A power of attorney is a document that authorizes someone to act on your behalf in particular contexts. This person, called the agent, has the terms of authority that are described in the power of attorney document. Most such documents can be revoked at any time and are automatically revoked if you become incapacitated. The exception is the durable power of attorney, which persists beyond your ability to willfully revoke the authorization, up until your death.
Draft an entirely new document. The best practice for amending a durable power of attorney is to redraft the entire document, reflecting the additions or deletions of authority. This document then should be formally executed and witnessed like any new power of attorney, according to the laws of your state.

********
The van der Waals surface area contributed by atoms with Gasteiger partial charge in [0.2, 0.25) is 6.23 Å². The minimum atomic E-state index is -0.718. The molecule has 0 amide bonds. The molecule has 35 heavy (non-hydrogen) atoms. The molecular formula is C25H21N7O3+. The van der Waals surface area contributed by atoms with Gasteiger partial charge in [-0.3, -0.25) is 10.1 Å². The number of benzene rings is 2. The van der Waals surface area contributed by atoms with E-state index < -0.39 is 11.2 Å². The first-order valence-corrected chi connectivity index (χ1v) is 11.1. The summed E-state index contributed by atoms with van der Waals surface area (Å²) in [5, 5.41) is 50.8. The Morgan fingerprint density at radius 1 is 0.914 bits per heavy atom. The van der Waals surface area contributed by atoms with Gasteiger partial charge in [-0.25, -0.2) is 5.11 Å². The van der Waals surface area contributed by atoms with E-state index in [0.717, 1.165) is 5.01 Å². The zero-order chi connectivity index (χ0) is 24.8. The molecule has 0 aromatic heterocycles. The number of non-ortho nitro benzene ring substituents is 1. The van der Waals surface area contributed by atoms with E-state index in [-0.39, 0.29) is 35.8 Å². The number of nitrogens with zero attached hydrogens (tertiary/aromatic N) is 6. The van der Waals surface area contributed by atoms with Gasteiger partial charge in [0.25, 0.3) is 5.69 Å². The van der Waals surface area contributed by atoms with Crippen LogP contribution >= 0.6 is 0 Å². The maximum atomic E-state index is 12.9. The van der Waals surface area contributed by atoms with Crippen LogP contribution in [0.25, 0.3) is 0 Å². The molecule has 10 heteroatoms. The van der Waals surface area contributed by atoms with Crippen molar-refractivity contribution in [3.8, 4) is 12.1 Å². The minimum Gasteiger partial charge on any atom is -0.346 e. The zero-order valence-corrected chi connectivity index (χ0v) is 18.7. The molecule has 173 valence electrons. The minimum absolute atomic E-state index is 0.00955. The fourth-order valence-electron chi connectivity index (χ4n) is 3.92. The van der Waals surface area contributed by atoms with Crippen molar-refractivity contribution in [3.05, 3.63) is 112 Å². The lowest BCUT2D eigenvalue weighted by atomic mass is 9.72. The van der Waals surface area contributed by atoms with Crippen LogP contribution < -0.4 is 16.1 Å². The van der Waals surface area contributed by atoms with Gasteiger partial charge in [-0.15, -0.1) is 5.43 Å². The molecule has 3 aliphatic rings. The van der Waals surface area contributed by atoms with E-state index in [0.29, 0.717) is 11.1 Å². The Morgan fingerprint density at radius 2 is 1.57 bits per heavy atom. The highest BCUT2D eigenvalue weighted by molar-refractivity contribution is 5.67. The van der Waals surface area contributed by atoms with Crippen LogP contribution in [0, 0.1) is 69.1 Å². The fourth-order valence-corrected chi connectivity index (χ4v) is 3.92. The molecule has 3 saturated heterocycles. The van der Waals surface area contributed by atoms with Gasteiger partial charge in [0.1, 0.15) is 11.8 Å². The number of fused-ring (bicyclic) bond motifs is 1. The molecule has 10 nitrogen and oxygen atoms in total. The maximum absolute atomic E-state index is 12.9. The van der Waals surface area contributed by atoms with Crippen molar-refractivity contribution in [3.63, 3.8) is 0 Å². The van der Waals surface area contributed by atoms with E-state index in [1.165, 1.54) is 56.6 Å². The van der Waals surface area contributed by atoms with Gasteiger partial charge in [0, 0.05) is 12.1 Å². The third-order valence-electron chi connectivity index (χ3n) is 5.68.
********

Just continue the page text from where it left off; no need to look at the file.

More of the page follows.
Revoke the previous agreement. State laws might specify acceptable methods for revoking a power of attorney, but it usually is sufficient to destroy all copies of the document and inform all third parties as to the revocation.
Execute an amendment. Another way to change a durable power of attorney is to draft a separate document that explains the changes to the original document. This must be signed and witnessed as if it were a new durable power of attorney, and the agent must be informed of the changes. This method is seen as problematic because it's possible that ambiguities and inconsistencies between the original document and the amendment can make it difficult to discern your true intent.
- Always consult an attorney or your state laws for details on how many witnesses must verify a power of attorney execution or amendment and whether a notary must be present.